NEW FAIRFIELD, Conn. -- New Fairfield sculptor David Boyajian said that even he is surprised by his work — it never turns out the way the way he first imagines it.
"You can have a preconceived thought or design but things change when you're working on them," Boyajian told Daily Voice in a recent interview at his studio. "That is a good thing.
"Preconceived thoughts are starting points. They're not completed through investigations. When you start working with the material and putting ideas and concepts together, than things can change. You go from a two-dimensional into a three-dimensional."
Boyajian's work is in the spotlight across northern Fairfield County, At Danbury's City Hall, he has a new sculpture — a life-size bronze and steel sculpture dubbed the "Hat Maker" — standing right outside the entrance.
He also has work currently on exhibit at Bethel Town Hall, at the Bethel Woods Center for the Arts in Bethel, N.Y., and at the 9/11 Living Memorial at Sherwood Island State Park in Westport.
Boyajian is an artist, art instructor and owner of David Boyajian Sculpture Studio, a 3,000-square-foot space in New Fairfield.
He said he is most inspired by nature. "Nature is what I gravitate toward. There is an endless abundance and combination of imagery in nature," he said.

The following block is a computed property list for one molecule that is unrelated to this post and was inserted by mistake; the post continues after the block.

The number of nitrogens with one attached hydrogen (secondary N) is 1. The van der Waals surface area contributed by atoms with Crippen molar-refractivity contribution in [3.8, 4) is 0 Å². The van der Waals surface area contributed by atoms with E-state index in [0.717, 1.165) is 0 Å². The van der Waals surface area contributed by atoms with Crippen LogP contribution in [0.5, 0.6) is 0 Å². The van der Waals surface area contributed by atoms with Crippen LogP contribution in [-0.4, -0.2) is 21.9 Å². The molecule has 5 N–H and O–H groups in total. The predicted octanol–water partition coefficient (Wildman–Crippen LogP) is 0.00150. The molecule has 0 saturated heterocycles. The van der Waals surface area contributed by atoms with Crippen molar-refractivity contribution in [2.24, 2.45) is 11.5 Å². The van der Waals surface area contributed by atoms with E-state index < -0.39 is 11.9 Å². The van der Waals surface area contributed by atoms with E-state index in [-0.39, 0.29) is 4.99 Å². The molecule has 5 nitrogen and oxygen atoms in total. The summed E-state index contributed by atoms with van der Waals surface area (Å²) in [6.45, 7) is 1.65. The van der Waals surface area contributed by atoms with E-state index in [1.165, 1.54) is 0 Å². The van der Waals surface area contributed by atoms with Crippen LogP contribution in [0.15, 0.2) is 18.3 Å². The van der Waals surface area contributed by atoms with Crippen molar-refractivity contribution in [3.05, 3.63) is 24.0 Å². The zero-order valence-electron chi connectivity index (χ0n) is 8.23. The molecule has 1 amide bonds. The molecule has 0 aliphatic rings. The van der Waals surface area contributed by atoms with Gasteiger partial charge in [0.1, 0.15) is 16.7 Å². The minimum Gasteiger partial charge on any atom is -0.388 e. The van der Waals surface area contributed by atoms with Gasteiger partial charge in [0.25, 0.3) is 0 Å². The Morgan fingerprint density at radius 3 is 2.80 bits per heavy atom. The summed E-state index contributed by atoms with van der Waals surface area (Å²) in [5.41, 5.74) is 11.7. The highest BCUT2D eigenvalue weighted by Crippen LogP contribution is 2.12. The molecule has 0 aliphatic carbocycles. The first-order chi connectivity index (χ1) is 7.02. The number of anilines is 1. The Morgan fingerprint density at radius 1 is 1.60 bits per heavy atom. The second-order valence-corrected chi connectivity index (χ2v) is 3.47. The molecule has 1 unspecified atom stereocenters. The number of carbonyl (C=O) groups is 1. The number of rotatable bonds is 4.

"There is always a dynamic story narrative. Nature is all about regeneration, growth and survival. It's always present and its consistent."
Boyajian studied at Alfred University and the Skowhegan School of Painting and Sculpture, and earned his master's of fine arts from the Maryland Institute Rinehart School of Sculpture. He apprenticed for sculptors Wolfgang Behl, Elbert Weinberg and Andrew Coppola.
He also teaches drawing and design at Norwalk Community College and Western Connecticut State University in Danbury.
He believes natural observation is important. "All of what da Vinci created was based on natural observation. You need to have a fluid environment. There is a really strong balance between the industrial and the organic. I like to cross over between these two," Boyajian said.
When he's not sculpting, Boyajian enjoys drawing landscapes on the Housatonic River.
"The Housatonic River is only a 15- to 20-minute ride and you are out in the middle of nature," he said. "The Housatonic River is a big part of why I'm living here. It's very relaxing. I go there once a week. I'm constantly engaged in making art."
For more information on Boyajian or to sign up for one of his classes, click here.
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